2. Be exclusive with who you follow.

Social media should only be an enjoyable and healthy space, so virtually surround yourself with people you respect and appreciate. If someone you follow becomes unrealistic, unrelatable, or negatively impacts how you feel about yourself, it takes two seconds to unfollow. There are no hard feelings and it’s okay to be exclusive with who you choose to support.

Find those who are uplifting, funny, approachable, inspiring, talented, and refreshing and curate your feed with people that make you smile. If you still notice undesirable profiles popping-up on your TikTok FYP, give yourself permission to block someone (I do it all the time). Reclaim your space and empower yourself to craft a lovely and beautiful feed. 

3. Turn off notifications. 

If you feel overwhelmed with social media and the ever-present urge to open the app, turn off your notifications. Cleanse your pallet. Choose when you want to browse, instead of being reminded and prompted to log-on. Your followers can wait, so be intentional with your usage and modify how social media serves you.

Plus, unwelcome notifications can be a productivity nightmare and total time-suck. And let’s be honest… nothing on social media requires your immediate attention. 

4. Don’t place value on your likes and comments. 

It’s so much easier said than done (I know from first-hand experience), but stop obsessing over the engagement on your posts. The likes and comments of others should not define how you view yourself and self-worth. Whether you receive one like or 1,000 likes, the approval from others in the form of double tapping and heart eye emojis should never make you feel less-than. 

Try turning off your like count on Instagram and view comments merely as a pleasant surprise. Can comments be nice and flattering? Absolutely. Should they dictate how you view yourself and worthiness? No. 

5. View other people's posts as inspiration, not comparison.

Remember that social media is a broadcast of success and what you see online is only a fraction of the whole story. A lot goes on behind the scenes and these moments are not indicative of someone’s whole life. No one is “on” all the time, so try to avoid romanticizing the lives or appearances of others. Instead, find posts and pictures as inspiration. Everyone has their own circumstances, struggles, and privileges, so keep everything in perspective and do your best to avoid the evil trap of comparison.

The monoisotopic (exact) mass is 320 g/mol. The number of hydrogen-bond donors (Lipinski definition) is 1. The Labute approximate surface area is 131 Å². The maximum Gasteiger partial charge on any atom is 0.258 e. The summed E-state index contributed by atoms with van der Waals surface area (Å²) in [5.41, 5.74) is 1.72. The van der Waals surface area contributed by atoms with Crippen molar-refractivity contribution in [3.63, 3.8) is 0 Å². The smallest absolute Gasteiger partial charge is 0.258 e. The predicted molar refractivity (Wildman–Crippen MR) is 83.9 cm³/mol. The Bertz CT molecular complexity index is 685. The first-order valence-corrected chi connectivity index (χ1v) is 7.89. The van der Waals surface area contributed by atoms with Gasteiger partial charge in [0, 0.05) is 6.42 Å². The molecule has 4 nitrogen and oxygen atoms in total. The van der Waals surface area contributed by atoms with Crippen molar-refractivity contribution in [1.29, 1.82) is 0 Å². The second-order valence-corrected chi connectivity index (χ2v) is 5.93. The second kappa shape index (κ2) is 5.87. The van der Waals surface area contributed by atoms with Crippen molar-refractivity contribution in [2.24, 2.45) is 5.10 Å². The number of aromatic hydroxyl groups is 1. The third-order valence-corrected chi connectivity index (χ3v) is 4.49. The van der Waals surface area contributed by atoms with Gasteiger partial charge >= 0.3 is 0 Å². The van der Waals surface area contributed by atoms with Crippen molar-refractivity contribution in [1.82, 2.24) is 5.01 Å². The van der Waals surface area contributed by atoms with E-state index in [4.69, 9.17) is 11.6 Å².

6. Remember that “healthy” is subjective. 

The word “healthy” carries a lot of responsibility these days, but the true definition is subjective and it looks different for everyone. “Healthy” doesn't look or feel a certain way, despite what is conveyed on social media, so do your best to block out the one-size-fits-all definition. If you are concerned or curious about the best ways to maximize your health, talk with a professional and avoid placing subjective labels as either “healthy” or “unhealthy.” Carrots are not inherently healthy and cake is not inherently unhealthy. Re-evaluate the biases of others and find what makes you *feel* your best.

7. Use your platform for good.

If there’s one thing social media has proven time and time again, it’s that the power of your platform carries weight. People flock to those who are inspiring, motivational, fun, courageous, and wise, so use your social media to be a part of empowering communities. Remember that you set your own standards and people follow precedent. Join a community, embrace a movement, and say yes to using your platform for good. 

Moral of the story…

All of this is to say that you are more than your social media accounts and your life goes beyond the screen. Instagram is not the reality and it’s worth viewing your self-importance beyond the lens of filters, push notifications, and heart emojis. Social media and body image are intrinsically related so make social media a healthy environment for you (emphasis on the *you*), surround yourself with only the best of the best, and appreciate that your body is not defined by pictures, videos, and the appearance of others.